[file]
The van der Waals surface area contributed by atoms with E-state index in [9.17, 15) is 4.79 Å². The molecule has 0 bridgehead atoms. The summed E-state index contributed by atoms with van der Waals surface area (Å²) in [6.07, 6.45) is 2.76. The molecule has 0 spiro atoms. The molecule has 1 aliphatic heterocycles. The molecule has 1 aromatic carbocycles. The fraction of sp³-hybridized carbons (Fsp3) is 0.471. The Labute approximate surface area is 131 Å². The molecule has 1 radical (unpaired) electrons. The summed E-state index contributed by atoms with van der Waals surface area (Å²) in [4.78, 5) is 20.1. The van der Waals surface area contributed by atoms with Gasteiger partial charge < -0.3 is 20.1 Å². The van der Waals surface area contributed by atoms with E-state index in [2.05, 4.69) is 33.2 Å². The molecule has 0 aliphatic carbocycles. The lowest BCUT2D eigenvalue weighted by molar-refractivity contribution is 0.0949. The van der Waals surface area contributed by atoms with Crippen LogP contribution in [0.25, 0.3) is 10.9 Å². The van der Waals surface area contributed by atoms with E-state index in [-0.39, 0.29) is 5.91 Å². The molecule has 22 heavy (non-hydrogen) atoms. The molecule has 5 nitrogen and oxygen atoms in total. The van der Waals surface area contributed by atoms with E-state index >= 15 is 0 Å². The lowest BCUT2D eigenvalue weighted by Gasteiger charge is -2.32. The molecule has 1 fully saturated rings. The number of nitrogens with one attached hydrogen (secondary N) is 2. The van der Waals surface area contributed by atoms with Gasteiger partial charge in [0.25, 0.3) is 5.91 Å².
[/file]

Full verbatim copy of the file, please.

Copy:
The van der Waals surface area contributed by atoms with E-state index in [9.17, 15) is 4.79 Å². The molecule has 0 bridgehead atoms. The summed E-state index contributed by atoms with van der Waals surface area (Å²) in [6.07, 6.45) is 2.76. The molecule has 0 spiro atoms. The molecule has 1 aliphatic heterocycles. The molecule has 1 aromatic carbocycles. The fraction of sp³-hybridized carbons (Fsp3) is 0.471. The Labute approximate surface area is 131 Å². The molecule has 1 radical (unpaired) electrons. The summed E-state index contributed by atoms with van der Waals surface area (Å²) in [4.78, 5) is 20.1. The van der Waals surface area contributed by atoms with Gasteiger partial charge < -0.3 is 20.1 Å². The van der Waals surface area contributed by atoms with E-state index in [2.05, 4.69) is 33.2 Å². The molecule has 0 aliphatic carbocycles. The lowest BCUT2D eigenvalue weighted by molar-refractivity contribution is 0.0949. The van der Waals surface area contributed by atoms with Crippen LogP contribution in [0.25, 0.3) is 10.9 Å². The van der Waals surface area contributed by atoms with E-state index in [-0.39, 0.29) is 5.91 Å². The molecule has 22 heavy (non-hydrogen) atoms. The molecule has 5 nitrogen and oxygen atoms in total. The van der Waals surface area contributed by atoms with E-state index >= 15 is 0 Å². The lowest BCUT2D eigenvalue weighted by Gasteiger charge is -2.32. The molecule has 1 fully saturated rings. The number of nitrogens with one attached hydrogen (secondary N) is 2. The van der Waals surface area contributed by atoms with Gasteiger partial charge in [0.25, 0.3) is 5.91 Å².